Video Games Could Save the Greek Economy
Greece’s new finance minister has a challenging job before him. Yet with his rigorous economics experience and unique background as a central banker for the Steam game platform, he may be best positioned to pull Greece out of its financial crisis.
An economics professor by trade, Yanis Varoufakis first became interested in virtual economies after receiving an email from Gabe Newell, co-founder of video game developer Valve and its popular game platform Steam, during the height of the Eurozone crisis. Newell explained to Varoufakis that Valve was plagued by a similar problem to that of the broader European Union – one virtual economy was dragging down the economic system. Shortly after, Varoufakis joined Valve to oversee and control virtual markets in Valve games such as Counter-Strike and Team Fortress 2. Each game’s economy is also connected through the Steam platform, which links several games to create a shared currency – an arrangement resembling the Eurozone partnership between Germany and Greece.
“Economic theory has come to a dead end – the last real breakthroughs were in the 1960s,” said Varoufakis. “But that’s not because we stopped being clever. We came up against a hard barrier. The future is going to be in experimentation and simulation – and video game communities give us a chance to do all that.”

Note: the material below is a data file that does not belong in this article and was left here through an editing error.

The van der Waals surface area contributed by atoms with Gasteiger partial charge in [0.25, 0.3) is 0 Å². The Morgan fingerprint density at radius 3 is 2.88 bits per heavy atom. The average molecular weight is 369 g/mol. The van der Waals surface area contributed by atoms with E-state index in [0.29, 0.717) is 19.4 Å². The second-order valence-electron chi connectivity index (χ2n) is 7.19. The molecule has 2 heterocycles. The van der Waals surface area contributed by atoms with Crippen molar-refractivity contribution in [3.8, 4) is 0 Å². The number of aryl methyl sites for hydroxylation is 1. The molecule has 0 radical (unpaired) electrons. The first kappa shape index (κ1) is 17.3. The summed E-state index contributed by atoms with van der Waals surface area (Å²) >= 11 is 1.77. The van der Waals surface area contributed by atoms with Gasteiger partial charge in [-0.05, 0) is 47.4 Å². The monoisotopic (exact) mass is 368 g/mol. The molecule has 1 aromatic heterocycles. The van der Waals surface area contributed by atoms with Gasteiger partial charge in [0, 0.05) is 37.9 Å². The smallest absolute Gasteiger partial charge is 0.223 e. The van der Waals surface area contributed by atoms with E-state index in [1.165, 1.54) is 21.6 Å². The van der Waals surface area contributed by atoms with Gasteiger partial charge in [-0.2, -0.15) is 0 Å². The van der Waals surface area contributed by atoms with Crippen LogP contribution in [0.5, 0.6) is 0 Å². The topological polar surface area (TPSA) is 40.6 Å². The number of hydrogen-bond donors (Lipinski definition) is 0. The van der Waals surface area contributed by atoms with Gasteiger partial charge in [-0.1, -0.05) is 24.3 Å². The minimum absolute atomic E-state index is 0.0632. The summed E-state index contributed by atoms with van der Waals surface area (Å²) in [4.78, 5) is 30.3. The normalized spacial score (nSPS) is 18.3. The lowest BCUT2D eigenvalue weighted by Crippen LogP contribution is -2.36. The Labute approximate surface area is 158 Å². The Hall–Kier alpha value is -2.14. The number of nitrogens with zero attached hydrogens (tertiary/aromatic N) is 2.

Virtual worlds consisting of millions of players allow in-house game economists such as Varoufakis and CCP Games’ chief economist Eyjólfur Guðmundsson to experiment with different economic models and learn how consumers interact with one another. Guðmundsson oversees Eve Online, a sprawling community with more than 400,000 players who buy and sell raw materials, speculate on commodities and form trade coalitions and banks as in real-world economies. “For all intents and purposes, this is an economy that has activity equal to a small country in real life,” Guðmundsson said. Varoufakis has also called virtual economies “an economist’s paradise.”
Now, in his new role as the Greek finance minister, Varoufakis must revive the country’s anemic economy. With his experimental results from his time at Valve, he may be able to convince a skeptical Germany that easing Greece’s debt is the only way to turn around the country – and with it the broader Eurozone.
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